Top China Experts Make Profound Turnabout, From Engagement to Vigilance

December 3, 2018 Updated: December 3, 2018

WASHINGTON—Thirty-two of the world’s top experts on China, some of whom previously favored engaging with the country, have now joined forces in expressing their concerns about the Chinese Communist Party’s influence operations in the United States. They are calling for “constructive vigilance.”

Releasing a 200-page report, “Chinese Influence and American Interests: Promoting Constructive Vigilance,” at the Hoover Institution in Washington on Nov. 29, the authors write of the “disillusionment of an entire generation of China specialists” and a profound turnabout.

The report was assembled by Stanford University’s Hoover Institution and the Center on U.S.–China Relations at the Asia Society, and “comprises the most comprehensive study of China’s influence operations in the United States to date,” according to John Pomfret, a member of the Working Group on Chinese Influence Activities in the United States.

Panel host Larry Diamond, a senior fellow at the Hoover Institution, said in his opening remarks, “Around the world, countries have been waking up, not only to China’s rising global power, to its transparent and legitimate use—many countries do it around the world—of traditional soft power means, but to another form of power projection, which the National Endowment for Democracy has called ‘sharp power.’”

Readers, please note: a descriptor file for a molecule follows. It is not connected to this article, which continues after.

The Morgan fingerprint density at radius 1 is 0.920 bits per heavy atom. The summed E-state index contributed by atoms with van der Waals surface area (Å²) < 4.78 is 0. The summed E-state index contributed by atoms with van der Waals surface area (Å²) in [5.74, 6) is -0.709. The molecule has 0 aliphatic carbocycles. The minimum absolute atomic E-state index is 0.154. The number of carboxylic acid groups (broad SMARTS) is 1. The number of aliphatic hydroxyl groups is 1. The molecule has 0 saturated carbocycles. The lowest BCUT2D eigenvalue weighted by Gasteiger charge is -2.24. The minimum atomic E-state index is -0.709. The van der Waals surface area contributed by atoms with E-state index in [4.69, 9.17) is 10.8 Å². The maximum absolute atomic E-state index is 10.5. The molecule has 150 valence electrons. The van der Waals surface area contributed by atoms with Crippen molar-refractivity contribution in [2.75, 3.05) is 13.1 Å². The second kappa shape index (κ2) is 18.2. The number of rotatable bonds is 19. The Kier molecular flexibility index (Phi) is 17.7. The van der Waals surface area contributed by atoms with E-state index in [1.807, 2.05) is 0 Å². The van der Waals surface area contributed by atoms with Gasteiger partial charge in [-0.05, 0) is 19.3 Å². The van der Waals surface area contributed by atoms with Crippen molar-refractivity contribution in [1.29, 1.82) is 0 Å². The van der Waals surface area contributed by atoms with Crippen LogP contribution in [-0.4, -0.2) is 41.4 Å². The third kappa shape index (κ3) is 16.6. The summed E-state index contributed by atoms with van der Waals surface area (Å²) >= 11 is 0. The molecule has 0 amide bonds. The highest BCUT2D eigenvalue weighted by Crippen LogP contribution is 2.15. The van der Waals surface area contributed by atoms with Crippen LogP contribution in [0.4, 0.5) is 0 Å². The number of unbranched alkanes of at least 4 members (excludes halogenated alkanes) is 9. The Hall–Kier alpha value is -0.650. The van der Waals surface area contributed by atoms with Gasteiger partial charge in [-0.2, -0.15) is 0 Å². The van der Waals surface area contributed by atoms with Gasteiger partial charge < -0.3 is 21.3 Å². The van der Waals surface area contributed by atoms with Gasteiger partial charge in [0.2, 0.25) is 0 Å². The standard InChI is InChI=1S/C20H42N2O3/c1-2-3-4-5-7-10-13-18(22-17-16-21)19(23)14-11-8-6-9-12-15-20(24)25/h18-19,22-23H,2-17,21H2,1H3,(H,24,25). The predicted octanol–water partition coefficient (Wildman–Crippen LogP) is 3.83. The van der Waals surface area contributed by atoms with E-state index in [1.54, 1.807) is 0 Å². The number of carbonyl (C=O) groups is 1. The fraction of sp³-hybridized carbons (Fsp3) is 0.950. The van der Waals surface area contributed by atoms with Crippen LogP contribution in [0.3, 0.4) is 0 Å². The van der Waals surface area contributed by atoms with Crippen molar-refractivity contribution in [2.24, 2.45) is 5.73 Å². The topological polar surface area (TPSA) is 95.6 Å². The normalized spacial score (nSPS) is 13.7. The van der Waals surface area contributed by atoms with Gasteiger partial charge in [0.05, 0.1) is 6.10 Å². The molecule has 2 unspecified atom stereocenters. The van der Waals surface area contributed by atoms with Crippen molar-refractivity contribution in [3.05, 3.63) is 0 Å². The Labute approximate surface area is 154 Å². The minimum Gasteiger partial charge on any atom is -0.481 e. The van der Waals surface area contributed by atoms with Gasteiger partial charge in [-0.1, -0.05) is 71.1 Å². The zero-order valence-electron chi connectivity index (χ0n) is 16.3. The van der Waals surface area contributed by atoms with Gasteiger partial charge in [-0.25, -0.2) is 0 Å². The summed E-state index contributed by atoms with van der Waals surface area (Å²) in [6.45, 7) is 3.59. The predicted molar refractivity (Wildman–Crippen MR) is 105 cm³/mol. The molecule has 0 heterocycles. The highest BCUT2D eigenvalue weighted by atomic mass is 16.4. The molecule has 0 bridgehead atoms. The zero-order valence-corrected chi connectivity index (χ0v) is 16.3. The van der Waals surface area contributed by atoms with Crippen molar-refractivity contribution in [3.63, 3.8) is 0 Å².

Diamond said former Australian Prime Minister Malcolm Turnbull’s words, “covert, coercive, and corrupting,” could best describe this form of power.

The report comprehensively examines the Chinese influence in Congress, state and local governments, the Chinese American community, universities, think tanks, media, corporations, and technology and research. It also gives long lists of Chinese influence-operation bureaucracies and Chinese influence activities in select countries, as well as a picture of the Chinese-language media landscape.

“While Americans are well acquainted with China’s quest for influence through the projection of diplomatic, economic, and military power, we are less aware of the myriad ways that Beijing has more recently been seeking cultural and informational influence, some of which could undermine our democratic processes,” the report says.

The report finds that “China’s influence activities have moved beyond their traditional United Front focus on diaspora communities to target a far broader range of sectors in Western societies, ranging from think tanks, universities, and media to state, local, and national government institutions.”

The report’s findings include the following:

• “The Chinese Communist party-state leverages a broad range of party, state, and non-state actors to advance its influence-seeking objectives, and in recent years, it has significantly accelerated both its investment and the intensity of these efforts.”

• “In American federal and state politics, China seeks to identify and cultivate rising politicians.”